• Rebecca

    This is a case that begs for small claims court, as well as complaints to any organization the cruise line is part of. They sold something that didn’t exist. This isn’t the same as a cruise ship missing a port or changing the itinerary, from my perspective. They literally sold something they were not authorized by US law to sell.

    As a side note – why do people go to North Korea? That’s not adventure travel, that’s just stupid. And tourism provides funds to sir chubbiness and his regime. It goes right in their pockets.

  • michael anthony

    I wouldn’t be so quick to let Pearl and it’s parent off so easily. Selling people something you don’t have, such as the most basic government permissions, especially to Cuba, is in my opinion fraud. And their disclaimer means nothing to me. It’s their get out of jail free card. It’s one thing that if a stop is canceled due to weather. Cruisers don’t like, but they know about it.

    One should expect anyone selling travel to Cuba has all their government work done. We don’t get a pass if we don’t have our passport, visa, etc, in hand and that passport doesn’t expire in less than 6 months.

    They have no business selling cruises when they don’t even have the government approvals in place.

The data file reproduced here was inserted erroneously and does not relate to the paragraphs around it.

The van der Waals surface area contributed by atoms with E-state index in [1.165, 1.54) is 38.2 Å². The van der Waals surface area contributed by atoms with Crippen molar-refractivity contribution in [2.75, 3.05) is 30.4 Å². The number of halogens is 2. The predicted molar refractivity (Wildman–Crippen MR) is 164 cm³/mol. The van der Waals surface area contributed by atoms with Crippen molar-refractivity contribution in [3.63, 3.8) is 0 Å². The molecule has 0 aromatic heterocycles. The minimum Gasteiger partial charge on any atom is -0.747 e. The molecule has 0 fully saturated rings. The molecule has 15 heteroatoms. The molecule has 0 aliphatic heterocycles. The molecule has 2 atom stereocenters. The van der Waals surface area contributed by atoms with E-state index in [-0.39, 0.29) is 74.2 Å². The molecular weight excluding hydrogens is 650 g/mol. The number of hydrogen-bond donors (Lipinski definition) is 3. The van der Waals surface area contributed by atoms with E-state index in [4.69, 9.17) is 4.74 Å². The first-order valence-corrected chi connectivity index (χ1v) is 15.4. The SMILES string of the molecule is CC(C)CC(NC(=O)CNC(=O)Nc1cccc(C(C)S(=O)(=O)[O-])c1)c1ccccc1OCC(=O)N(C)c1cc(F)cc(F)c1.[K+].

• Lindabator

    not accurate – it is just that the waiver they need is not easy to get, and sometimes they do not authorize, based on a multitude of reasons – which is why they do stipulate this in their documentation, as do even those WITH the proper authorizations, as they can be rescinded at any time – I have someone travelling to Cuba on a cruise (different carrier), and ensured they have 3rd party insurance for this very reason

  • Lindabator

    the government can choose the time frame to allow — and often give a tentative ok, and then rescind — all the cruise lines and even tours to Cuba make that clear – and suggest 3rd party insurance for that very reason

  • Kairho

    “They sold something that didn’t exist. … They literally sold something they were not authorized by US law to sell.” Actually irrelevant. Many companies sell something which doesn’t exist at the time of sale and payment — and, when it becomes time, may fail to materialize. [You want examples?: a baseball game, a concert performance, an airline’s flight to a new destination prior to governmental approval, a custom built house, most everything on Kickstarter, today’s “special” at a restaurant…] The recourse is refund of any pre-payment and consequential damages are [almost] always the burden of the customer, as per contract.

  • Michael__K

    or buy travel insurance from another source (not the cruise line)

    What travel insurance policy covers a cruise line canceling their own cruise because they can’t legally operate it?

  • Annie M

    I agree. And it won’t cost her anything but filing fees to try to sue them in Small Claims Court.